Construction season shaping up

More than 300 construction projects in every corner of the city are moving ahead in an ambitious City of Edmonton action plan to build and maintain roads, bridges, LRT, parks and neighbourhoods—and build safely.  

“COVID-19 will cause impacts to construction projects, as it has for many other City programs and services,” said Jason Meliefste, Deputy City Manager, Integrated Infrastructure Services.

“But while the world has changed for the time being, we have important city-building work to continue. Strong and healthy infrastructure helps build a safe and healthy city that keeps moving.”

City building 

Edmontonians can expect to see work ramping up on ongoing construction projects, including the Groat Road Bridge, the Valley Line Southeast and early work on the Valley Line West. 

New projects are coming online, including the first major construction project on the Yellowhead Trail freeway conversion. Work on the Stadium LRT Station and other LRT renewal projects will ensure the system serves Edmontonians reliably and efficiently for years down the line. 

Groat Bridge, April 28, 2020, pic supplied by Graham Construction

As well, the City is moving forward with planned neighbourhood reconstruction in 10 neighbourhoods, including Alberta Avenue, Central McDougall, Highlands, Grandview Heights and Strathcona, and with major park redevelopments at Butler Memorial Park and Beaumaris Lake Open Space Rehabilitation.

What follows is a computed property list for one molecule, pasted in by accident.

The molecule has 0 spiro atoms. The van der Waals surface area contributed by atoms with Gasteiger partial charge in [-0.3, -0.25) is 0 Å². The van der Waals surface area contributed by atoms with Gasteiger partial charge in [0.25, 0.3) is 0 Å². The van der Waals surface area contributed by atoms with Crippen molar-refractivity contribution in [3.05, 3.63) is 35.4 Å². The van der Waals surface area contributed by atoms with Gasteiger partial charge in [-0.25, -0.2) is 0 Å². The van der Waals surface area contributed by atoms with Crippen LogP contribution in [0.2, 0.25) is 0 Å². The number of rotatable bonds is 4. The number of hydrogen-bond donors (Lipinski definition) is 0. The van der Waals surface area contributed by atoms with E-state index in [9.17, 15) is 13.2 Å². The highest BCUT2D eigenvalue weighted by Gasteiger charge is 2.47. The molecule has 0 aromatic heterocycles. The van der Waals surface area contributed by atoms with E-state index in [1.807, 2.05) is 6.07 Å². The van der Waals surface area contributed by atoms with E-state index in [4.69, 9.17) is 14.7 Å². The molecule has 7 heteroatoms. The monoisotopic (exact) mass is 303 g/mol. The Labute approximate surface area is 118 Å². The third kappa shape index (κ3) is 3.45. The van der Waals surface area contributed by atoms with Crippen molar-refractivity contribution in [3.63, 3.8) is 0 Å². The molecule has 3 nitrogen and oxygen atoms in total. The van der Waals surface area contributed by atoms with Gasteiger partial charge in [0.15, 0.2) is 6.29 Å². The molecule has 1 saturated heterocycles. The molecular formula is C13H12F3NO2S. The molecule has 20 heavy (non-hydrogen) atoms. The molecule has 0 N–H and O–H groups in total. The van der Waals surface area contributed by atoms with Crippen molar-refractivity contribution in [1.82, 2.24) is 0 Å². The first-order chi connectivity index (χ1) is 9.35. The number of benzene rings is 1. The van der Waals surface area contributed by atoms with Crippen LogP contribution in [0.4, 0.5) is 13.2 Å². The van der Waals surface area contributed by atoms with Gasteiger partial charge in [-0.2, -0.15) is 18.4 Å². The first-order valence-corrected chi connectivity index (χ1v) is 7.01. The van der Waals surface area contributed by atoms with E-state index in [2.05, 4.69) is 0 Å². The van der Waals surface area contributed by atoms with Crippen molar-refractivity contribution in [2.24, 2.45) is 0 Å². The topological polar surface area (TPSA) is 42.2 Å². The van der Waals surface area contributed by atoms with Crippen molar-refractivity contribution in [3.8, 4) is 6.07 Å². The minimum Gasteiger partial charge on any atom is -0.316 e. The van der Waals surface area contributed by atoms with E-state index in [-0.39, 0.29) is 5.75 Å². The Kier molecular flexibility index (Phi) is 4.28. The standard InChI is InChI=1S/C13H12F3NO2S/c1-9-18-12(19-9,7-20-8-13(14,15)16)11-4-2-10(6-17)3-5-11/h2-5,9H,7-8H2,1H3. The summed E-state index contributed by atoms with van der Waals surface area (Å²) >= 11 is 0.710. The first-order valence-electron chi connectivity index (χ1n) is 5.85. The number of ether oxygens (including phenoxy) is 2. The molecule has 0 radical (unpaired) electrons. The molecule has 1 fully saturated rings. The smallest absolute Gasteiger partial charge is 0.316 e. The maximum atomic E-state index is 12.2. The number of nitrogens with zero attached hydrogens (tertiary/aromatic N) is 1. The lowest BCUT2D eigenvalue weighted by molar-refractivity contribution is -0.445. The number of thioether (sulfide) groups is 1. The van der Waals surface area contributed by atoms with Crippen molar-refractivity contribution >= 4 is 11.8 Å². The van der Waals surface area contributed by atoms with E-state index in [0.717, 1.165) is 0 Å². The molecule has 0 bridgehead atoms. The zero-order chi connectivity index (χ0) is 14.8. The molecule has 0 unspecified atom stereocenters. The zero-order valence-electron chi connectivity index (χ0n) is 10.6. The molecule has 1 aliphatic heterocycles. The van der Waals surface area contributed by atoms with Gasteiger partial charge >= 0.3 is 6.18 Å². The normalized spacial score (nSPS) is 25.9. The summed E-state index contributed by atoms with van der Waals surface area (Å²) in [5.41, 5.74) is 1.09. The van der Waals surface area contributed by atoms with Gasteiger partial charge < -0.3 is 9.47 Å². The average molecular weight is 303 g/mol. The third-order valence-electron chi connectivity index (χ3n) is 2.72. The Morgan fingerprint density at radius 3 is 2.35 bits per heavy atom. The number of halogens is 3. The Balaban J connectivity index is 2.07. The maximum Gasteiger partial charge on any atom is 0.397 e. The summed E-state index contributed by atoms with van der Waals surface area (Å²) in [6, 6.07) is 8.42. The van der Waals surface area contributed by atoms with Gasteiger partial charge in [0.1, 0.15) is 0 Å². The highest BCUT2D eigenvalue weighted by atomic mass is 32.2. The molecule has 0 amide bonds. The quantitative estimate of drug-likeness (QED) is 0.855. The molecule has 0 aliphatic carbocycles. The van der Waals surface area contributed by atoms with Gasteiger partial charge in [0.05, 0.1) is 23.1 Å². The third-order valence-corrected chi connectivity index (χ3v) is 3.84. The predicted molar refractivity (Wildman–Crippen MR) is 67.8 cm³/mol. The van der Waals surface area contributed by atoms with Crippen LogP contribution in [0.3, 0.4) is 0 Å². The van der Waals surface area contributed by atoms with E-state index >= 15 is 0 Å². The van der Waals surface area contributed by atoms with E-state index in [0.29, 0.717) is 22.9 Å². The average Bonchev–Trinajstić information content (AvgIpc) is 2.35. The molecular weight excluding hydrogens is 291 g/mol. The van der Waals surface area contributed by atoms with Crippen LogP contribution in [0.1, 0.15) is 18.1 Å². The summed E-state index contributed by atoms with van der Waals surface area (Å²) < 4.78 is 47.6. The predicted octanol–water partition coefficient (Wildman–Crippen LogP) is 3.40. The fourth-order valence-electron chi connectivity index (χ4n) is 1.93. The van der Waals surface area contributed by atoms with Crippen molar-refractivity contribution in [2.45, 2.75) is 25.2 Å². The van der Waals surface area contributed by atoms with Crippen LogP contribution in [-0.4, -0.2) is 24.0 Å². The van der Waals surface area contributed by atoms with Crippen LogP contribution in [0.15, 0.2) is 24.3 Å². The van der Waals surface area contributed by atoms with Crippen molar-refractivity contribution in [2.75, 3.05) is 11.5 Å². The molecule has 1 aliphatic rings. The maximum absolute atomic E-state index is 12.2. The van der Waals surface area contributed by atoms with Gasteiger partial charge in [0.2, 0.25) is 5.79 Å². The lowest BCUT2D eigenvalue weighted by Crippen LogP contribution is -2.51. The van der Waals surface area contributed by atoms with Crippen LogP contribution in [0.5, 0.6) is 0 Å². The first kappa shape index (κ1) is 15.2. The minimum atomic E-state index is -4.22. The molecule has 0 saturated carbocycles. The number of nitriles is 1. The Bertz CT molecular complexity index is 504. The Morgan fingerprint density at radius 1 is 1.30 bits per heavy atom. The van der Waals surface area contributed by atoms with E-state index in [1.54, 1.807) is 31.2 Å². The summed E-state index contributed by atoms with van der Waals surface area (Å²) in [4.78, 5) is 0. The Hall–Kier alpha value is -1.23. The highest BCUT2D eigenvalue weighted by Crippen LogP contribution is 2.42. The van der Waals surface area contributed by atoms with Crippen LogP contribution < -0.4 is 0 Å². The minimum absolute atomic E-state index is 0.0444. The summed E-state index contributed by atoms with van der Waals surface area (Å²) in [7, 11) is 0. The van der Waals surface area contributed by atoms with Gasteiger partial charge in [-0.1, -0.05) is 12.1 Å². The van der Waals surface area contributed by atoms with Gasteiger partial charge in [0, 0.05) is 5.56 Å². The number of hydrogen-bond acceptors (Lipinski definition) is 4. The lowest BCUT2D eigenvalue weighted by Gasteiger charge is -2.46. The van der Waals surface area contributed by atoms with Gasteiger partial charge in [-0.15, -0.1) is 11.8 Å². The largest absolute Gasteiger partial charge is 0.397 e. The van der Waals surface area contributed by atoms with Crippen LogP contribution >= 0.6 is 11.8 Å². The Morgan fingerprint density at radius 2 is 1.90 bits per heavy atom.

Trembley behind visor, with hand sanitizer and in other personal protective equipment at the future Churchill Connector. On this worksite, visors are used where crews can’t safely work two metres apart.

City building safely

Construction projects get built with stuff easy to see: lumber, steel, concrete, rebar, stuff like that, stuff that’s hauled and measured and made to stand in place.

Construction projects also get built out of something not as easy to see, but even more crucial. They get built out of a commitment to safety. 

“Hazard assessments are done carefully, and health and safety plans are strictly enforced for everyone’s protection, whether we’re operating business as usual or under our current state of emergency,” said Meliefste. 

“I want to assure you that all of these projects will move forward in a safe manner.” 

Beau Trembley provides one piece of the safety picture. Trembley, seen above in personal protective equipment enhanced by a face visor, is one of the crew at work on the downtown Churchill Connector, where future passengers on the Valley Line Southeast LRT will connect to Churchill Square and other LRT lines.

Lisa Erickson, seen below behind a sealed face mask on the Jasper Avenue New Vision site, supplies another piece of the picture. The construction project will re-establish Jasper Avenue from 92 Street to 109 Street as an Edmonton main street. 

Lisa Erickson, Project Manager, Jasper Avenue New Vision

Meliefste said the City is taking extra steps with contractors to ensure workplaces are safe.

Neighbourhood renewal in Strathcona

Thank you to neighbours

Meliefste acknowledged that more people at home during a pandemic means more people inside during construction outside. 

“As much as possible, the City is working to minimize the impacts to citizens and to keep them informed,” he said. “Now more than ever, I want to thank Edmontonians for their support and patience during the construction season.”

Edmonton skyline from the taking-shape Davies Station on the Valley Line Southeast LRT.

City building for the future

Meliefste said the future is taking shape.

“We will come out of this pandemic, and, when we do, we know that almost a million Edmontonians will depend on the roads, bridges, LRT and facilities and parks we’re currently building for years to come,” he said.

For more information on construction work happening in Edmonton, visit

Editor’s Note: The pic above at the top of the post shows construction at the new Davies Station on the Valley Line Southeast LRT.